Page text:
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that the modern nation-state is imagined by its citizens.
If we follow Macintyre’s lead, then the the real incoherence that Owen’s poem reveals
is caused not by the contrast between two descriptions of dying for the state, but between the
image of the state as something worth dying for, and the reality of this dying which is bereft
of the meaning ascribed to it by the image. As if the realistic description of dying in the
75 There is every reason to supose that this friend was actually Jessi Pope (the first version of the poem was
dedicated to her), the author of pro-war propaganda poems full of naive images and trivial comparisons. One
such example is Play the Game, in which she compares war with football: “Football’s a sport/ And a rare sport
too,/ Don’t make it a source of shame./ Today there are worthier things to be done./ Englishmen, play the game!”
Macintyre, “Poetry as Political Philosophy”, 160 44 battlefield makes us realise that death is real, the real ending (almost a whole verse that Owen
dedicates to describing the corpse and its fate is there to remind us of this finality), which is
somehow suppresed or disguised in the image of the patria which it is “sweet and right” to die
for. It is therefore, not the reality of the act of dying, however painful and horrible it might be,
that is primarily obscured by this image, but the reality, and the finality, of death itself. The
modern state is something that requires self-sacrifice, but is not actually worthy of sacrifice.
That is why to claim that it is “sweet and right” to sacrifice one’s life for the country is a lie.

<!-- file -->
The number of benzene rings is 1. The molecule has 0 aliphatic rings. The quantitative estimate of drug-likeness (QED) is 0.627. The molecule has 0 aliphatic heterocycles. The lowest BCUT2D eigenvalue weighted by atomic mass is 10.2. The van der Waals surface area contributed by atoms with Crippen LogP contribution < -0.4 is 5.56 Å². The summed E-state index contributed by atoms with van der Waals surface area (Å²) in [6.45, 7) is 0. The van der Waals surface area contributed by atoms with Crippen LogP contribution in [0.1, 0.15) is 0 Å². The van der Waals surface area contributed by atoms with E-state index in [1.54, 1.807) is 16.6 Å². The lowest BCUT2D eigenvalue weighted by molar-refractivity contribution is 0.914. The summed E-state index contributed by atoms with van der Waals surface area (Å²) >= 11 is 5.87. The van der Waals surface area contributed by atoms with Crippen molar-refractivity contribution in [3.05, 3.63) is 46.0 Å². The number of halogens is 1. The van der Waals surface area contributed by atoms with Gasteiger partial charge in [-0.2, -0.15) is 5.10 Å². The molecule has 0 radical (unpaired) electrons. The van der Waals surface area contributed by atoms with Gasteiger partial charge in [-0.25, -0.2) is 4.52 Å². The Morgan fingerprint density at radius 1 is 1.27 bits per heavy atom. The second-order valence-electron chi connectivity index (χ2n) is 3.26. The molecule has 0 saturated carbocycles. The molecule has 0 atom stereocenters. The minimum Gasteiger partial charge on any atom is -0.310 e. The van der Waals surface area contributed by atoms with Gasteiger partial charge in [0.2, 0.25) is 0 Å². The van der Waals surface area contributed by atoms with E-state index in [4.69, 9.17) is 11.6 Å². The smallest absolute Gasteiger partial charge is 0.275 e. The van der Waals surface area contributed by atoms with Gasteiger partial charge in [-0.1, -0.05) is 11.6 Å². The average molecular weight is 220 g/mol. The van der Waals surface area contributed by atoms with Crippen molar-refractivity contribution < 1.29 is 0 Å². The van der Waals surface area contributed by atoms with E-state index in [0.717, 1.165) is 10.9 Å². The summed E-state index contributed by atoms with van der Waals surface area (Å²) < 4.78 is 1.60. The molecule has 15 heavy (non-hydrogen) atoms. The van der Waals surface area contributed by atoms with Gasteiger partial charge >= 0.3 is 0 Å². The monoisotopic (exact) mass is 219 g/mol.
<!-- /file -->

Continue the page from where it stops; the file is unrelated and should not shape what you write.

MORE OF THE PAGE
A lie which may not be seen as such by everyone, a lie which we may be persuaded into
believing, especially if we are young and “ardent for some desperate glory”, but still, a lie
It is interesting, and indicative, to note that in her text “Pro Patria Mori: Death and the
State”, Yael Tamir refers to the poetry of Wilfred Owen, but not to “Dulce et Decorum Est”
which would seem to be the obvious choice, but to a lesser known Owen’s poem “Asleep”:
“Under his helmet, up against his pack,
After the many days of work and waking,
Sleep took him by the brow and laid him back.
And in the happy no-time of his sleeping, CEU eTD Collection Death took him by the heart.”77
Tamir cites this poem as an example of how “nationalist discourse attempts to portray
the moment of death as instantanious, gracious, and painless rather than as brutal and
painfull.”78 Leaving aside the obvious blunder of classifying Owen’s poetry as “nationalistic
discourse” (it would be difficult to find an author or an oeuvre less deserving to be put into
this category), and also Tamir’s clear misunderstanding of Owen’s verses (for what they offer
is not just another version of the worn-out metaphor of “death as eternal sleep”, but quite the
78 Wilfred Owen, Asleep
Tamir, “Pro Patria Mori”, 235 45 contrary of death as something that brea...
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